Incidentally I was going to say something offensively jingoistic about why Americans don’t do logic puzzles. And then I heard our own Prime Minister’s total mashing of logic with his deeply thoughtful statement: “I take full responsibility for what happened. That’s why the person responsible has been removed from his job.” Derr!

  4. Iota

    Have you tried tights?

    This is just another reason to prefer the front-loading British machines. They pull the tangle-it-all-up trick occasionally, but not nearly as often as the American top-loaders.

  5. Alasdair

    Apsidal – our Prime Minister does indeed seem to be morphing more and more into Neil Pillock, sadly …

    Dylan – from your description – “Then there was the Rubik’s Cube, the greatest money spinner ever created from a bit of plastic and thirty six coloured stickers. “ – no *wonder* you had problems with the Rubik’s Cube ! Since the Cube has 6 faces, each with 9 segments, having 18 of the 54 without any coloured sticker would indeed make the Cube a *lot* harder to solve …

    (blush) I know that I made life “interesting” for my older brother when I swapped 2 of the coloured stickers on his Rubik’s Cube … (that turns it from something which can be solved into something which can only *almost* be solved) … to this day, I wonder if he ever worked out why, after a certain point, he could no longer solve it ?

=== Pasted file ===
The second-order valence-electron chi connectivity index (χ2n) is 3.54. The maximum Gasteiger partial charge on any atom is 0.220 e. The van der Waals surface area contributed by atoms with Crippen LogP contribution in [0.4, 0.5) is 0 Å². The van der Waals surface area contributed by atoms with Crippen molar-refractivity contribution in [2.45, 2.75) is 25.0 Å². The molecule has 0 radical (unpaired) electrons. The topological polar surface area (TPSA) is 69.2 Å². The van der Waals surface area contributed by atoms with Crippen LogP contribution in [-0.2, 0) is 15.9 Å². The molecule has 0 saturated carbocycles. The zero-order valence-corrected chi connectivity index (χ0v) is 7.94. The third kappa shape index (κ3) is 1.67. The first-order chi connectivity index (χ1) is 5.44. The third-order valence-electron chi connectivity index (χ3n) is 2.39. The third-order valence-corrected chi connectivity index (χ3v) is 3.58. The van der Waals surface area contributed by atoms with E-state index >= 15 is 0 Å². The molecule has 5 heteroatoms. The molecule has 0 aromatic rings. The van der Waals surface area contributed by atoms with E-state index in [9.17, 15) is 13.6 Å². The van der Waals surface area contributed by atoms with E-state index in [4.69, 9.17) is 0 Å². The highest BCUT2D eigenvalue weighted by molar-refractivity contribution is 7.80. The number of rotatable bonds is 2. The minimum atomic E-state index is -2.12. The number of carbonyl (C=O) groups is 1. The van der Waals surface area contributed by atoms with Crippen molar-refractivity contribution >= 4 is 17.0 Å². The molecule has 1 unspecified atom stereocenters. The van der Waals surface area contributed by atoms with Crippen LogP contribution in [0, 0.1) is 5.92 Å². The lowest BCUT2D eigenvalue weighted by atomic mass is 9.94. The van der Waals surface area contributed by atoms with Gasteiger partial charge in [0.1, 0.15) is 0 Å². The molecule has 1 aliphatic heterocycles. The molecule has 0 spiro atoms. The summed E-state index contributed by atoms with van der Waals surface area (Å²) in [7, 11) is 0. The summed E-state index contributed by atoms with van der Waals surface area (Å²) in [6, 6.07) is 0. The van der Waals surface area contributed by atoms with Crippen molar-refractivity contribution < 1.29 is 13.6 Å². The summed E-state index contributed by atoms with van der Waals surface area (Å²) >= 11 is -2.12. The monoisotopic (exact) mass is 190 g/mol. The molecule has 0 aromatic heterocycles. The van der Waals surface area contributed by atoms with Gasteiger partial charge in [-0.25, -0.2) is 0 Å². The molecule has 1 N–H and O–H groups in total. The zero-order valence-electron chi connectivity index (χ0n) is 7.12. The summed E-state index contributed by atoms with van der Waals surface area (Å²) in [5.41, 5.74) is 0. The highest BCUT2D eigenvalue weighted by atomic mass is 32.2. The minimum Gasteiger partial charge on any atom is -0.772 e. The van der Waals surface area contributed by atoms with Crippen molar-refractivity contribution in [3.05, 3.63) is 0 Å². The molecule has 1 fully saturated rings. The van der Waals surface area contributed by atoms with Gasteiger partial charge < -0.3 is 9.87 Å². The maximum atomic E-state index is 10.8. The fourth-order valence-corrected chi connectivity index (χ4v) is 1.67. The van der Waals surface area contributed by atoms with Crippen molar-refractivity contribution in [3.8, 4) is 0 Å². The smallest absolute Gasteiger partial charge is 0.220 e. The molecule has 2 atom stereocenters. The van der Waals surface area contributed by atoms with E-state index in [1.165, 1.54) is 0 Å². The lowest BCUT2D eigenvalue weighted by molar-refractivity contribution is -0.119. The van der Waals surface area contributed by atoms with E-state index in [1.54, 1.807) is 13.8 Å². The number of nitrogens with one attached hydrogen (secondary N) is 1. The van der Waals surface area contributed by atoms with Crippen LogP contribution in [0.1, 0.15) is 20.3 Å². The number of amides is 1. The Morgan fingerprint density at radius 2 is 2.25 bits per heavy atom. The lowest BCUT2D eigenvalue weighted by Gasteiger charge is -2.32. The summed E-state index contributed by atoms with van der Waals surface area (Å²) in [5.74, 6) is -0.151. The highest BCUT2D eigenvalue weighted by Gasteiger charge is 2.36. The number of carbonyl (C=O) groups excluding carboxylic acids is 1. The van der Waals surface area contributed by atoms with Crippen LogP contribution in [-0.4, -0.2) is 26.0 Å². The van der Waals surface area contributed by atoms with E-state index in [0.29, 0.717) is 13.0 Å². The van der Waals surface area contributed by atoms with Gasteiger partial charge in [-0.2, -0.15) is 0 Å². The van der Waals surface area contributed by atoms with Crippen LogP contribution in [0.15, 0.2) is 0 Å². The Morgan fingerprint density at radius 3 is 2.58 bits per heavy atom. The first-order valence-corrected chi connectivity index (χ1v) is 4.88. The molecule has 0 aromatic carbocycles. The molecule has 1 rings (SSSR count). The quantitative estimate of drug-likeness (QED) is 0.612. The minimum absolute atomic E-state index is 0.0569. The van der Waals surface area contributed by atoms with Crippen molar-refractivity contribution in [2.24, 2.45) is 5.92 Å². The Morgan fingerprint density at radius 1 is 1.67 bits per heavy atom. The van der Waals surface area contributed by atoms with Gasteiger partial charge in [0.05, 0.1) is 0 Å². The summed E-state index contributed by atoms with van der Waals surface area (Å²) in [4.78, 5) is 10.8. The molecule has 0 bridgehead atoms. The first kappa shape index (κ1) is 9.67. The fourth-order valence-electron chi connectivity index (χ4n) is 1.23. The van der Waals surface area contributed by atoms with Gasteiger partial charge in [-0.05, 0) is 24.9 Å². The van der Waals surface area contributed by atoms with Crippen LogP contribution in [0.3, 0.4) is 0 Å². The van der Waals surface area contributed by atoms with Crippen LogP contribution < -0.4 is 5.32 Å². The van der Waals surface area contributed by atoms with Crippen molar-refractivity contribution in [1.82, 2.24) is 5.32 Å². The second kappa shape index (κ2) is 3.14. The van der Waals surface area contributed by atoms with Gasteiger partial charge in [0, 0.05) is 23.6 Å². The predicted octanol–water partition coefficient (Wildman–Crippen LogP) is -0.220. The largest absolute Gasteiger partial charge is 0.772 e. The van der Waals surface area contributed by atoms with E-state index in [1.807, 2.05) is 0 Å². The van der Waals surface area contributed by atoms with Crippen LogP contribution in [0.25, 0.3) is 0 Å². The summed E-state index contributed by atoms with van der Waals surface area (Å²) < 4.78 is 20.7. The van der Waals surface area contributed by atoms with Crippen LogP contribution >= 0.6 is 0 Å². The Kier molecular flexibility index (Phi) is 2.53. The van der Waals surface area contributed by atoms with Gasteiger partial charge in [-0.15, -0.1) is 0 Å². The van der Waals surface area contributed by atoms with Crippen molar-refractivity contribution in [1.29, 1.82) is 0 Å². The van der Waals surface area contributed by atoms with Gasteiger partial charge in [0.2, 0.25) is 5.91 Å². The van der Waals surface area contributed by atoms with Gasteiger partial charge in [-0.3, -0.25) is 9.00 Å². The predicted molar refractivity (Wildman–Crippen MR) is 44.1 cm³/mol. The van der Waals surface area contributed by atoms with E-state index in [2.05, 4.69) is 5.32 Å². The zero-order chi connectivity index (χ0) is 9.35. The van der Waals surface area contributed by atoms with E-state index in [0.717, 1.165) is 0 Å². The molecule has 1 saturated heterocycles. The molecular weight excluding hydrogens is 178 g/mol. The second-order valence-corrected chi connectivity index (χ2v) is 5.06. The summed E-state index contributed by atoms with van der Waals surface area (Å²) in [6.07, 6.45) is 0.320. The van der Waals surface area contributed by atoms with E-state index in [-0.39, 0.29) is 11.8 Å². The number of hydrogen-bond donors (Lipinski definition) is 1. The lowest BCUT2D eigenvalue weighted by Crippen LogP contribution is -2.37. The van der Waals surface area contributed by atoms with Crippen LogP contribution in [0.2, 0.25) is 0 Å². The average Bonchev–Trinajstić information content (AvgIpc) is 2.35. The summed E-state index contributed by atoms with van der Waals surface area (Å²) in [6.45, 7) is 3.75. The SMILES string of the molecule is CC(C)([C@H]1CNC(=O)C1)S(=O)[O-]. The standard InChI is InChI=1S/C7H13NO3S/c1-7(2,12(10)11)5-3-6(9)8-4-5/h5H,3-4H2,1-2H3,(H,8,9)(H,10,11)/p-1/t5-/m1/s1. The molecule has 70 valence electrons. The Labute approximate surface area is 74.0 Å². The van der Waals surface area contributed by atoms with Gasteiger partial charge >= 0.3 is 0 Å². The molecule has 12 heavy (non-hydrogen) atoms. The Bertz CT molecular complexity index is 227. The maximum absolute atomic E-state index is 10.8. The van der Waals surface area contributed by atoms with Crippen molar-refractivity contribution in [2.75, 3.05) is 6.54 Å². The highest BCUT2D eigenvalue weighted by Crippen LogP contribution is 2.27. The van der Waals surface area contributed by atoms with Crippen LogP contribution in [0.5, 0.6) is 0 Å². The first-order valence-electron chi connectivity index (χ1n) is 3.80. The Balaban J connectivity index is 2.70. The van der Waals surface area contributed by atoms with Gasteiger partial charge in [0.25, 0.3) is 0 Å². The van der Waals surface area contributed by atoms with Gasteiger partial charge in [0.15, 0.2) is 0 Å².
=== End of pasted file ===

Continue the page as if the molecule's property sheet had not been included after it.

Yeah, I know … mea culpa, mea culpa, mea maxima culpa … (grin) …

  6. Almost American


    Dana – a mesh bag? That’s too simple a solution! No, you need some braballs! Not really of course – the Special One needs to know about fashion icon Dame Vivienne Westwood’s approach to washing bras. She doesn’t. Apparently, she’s terrified that washing bras will damage them, so to clean them she sprinkles talcum powder on them. Hmm. No, I can’t imagine that going over well with the Special One. Of course, if she doesn’t like your methods she could always do the laundry herself 😉

  7. Alasdair

    Iota – I don’t think Dylan is *quite* ready to admit to doing the washing while wearing tights … hmmm … like in the Robin Hood film, one might supp-hose …

  8. Brooklyn

    “One needs to know about fashion icon Dame Vivienne Westwood’s approach to washing bras. She doesn’t. Apparently, she’s terrified that washing bras will damage them, so to clean them she sprinkles talcum powder on them.”


  9. Expat Mum

    Iota beat me to it, but you have to be thankful you didn’t have six pairs of tights in there as well. They seem to grow about 7 feet in length as well as wrapping themselves round everything.
    My bugbear is teenagers’ jeans. They are so long and heavy, and of course after a “heavy soil” wash they are so entwined you have to lift the whole mass out as one – which weighs about 50 pounds and does my back in again!

  10. Trixie Trouble

    Actually the biggest point of this story is that in the US ANYTHING is chucked in the washer and nigh on boiled until an inch of it’s life. Then it’s chucked in the dryer and the rest of it’s wear-worthiness is baked out of it.

    Bras are supposed to be done up before they’re washed. Ideally they should be hand washed or washed in a net bag on a very gentle cycle.


    When The Special One’s boobs are barely lifted above her waist due to underwear abuse, I’ll blame you!

Leave a Reply

Your email address will not be published. Required fields are marked *